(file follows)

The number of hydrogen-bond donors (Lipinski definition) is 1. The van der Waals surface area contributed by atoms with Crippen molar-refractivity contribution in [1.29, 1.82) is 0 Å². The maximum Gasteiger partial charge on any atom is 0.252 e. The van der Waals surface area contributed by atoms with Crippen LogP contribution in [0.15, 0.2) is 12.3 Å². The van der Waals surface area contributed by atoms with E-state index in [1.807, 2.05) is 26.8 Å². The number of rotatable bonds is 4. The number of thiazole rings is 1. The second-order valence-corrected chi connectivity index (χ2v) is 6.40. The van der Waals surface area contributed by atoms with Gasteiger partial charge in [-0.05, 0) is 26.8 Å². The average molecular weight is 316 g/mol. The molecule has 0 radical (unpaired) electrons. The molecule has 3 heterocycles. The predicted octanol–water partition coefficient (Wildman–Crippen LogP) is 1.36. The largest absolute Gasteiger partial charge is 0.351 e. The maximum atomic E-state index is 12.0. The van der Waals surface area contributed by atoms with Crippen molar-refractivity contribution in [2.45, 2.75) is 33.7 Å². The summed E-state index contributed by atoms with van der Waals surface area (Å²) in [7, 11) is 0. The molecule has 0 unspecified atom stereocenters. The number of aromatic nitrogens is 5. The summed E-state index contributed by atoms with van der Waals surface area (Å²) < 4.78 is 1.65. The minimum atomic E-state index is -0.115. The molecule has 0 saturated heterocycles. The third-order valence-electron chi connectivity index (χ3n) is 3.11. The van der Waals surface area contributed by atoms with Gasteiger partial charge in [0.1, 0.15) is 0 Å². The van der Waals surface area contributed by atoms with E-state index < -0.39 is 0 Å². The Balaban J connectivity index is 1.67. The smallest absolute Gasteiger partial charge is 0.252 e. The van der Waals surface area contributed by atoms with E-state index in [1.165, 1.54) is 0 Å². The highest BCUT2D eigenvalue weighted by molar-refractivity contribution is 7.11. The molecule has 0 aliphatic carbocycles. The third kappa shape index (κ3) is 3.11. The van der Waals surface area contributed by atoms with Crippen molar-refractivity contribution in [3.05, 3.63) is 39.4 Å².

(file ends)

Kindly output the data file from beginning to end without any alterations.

The number of hydrogen-bond donors (Lipinski definition) is 1. The van der Waals surface area contributed by atoms with Crippen molar-refractivity contribution in [1.29, 1.82) is 0 Å². The maximum Gasteiger partial charge on any atom is 0.252 e. The van der Waals surface area contributed by atoms with Crippen LogP contribution in [0.15, 0.2) is 12.3 Å². The van der Waals surface area contributed by atoms with E-state index in [1.807, 2.05) is 26.8 Å². The number of rotatable bonds is 4. The number of thiazole rings is 1. The second-order valence-corrected chi connectivity index (χ2v) is 6.40. The van der Waals surface area contributed by atoms with Gasteiger partial charge in [-0.05, 0) is 26.8 Å². The average molecular weight is 316 g/mol. The molecule has 0 radical (unpaired) electrons. The molecule has 3 heterocycles. The predicted octanol–water partition coefficient (Wildman–Crippen LogP) is 1.36. The largest absolute Gasteiger partial charge is 0.351 e. The maximum atomic E-state index is 12.0. The van der Waals surface area contributed by atoms with Crippen molar-refractivity contribution in [2.45, 2.75) is 33.7 Å². The summed E-state index contributed by atoms with van der Waals surface area (Å²) in [7, 11) is 0. The molecule has 0 unspecified atom stereocenters. The number of aromatic nitrogens is 5. The summed E-state index contributed by atoms with van der Waals surface area (Å²) < 4.78 is 1.65. The minimum atomic E-state index is -0.115. The molecule has 0 saturated heterocycles. The third-order valence-electron chi connectivity index (χ3n) is 3.11. The van der Waals surface area contributed by atoms with Gasteiger partial charge in [0.1, 0.15) is 0 Å². The van der Waals surface area contributed by atoms with E-state index < -0.39 is 0 Å². The Balaban J connectivity index is 1.67. The smallest absolute Gasteiger partial charge is 0.252 e. The van der Waals surface area contributed by atoms with E-state index in [1.165, 1.54) is 0 Å². The highest BCUT2D eigenvalue weighted by molar-refractivity contribution is 7.11. The molecule has 0 aliphatic carbocycles. The third kappa shape index (κ3) is 3.11. The van der Waals surface area contributed by atoms with Crippen molar-refractivity contribution in [3.05, 3.63) is 39.4 Å².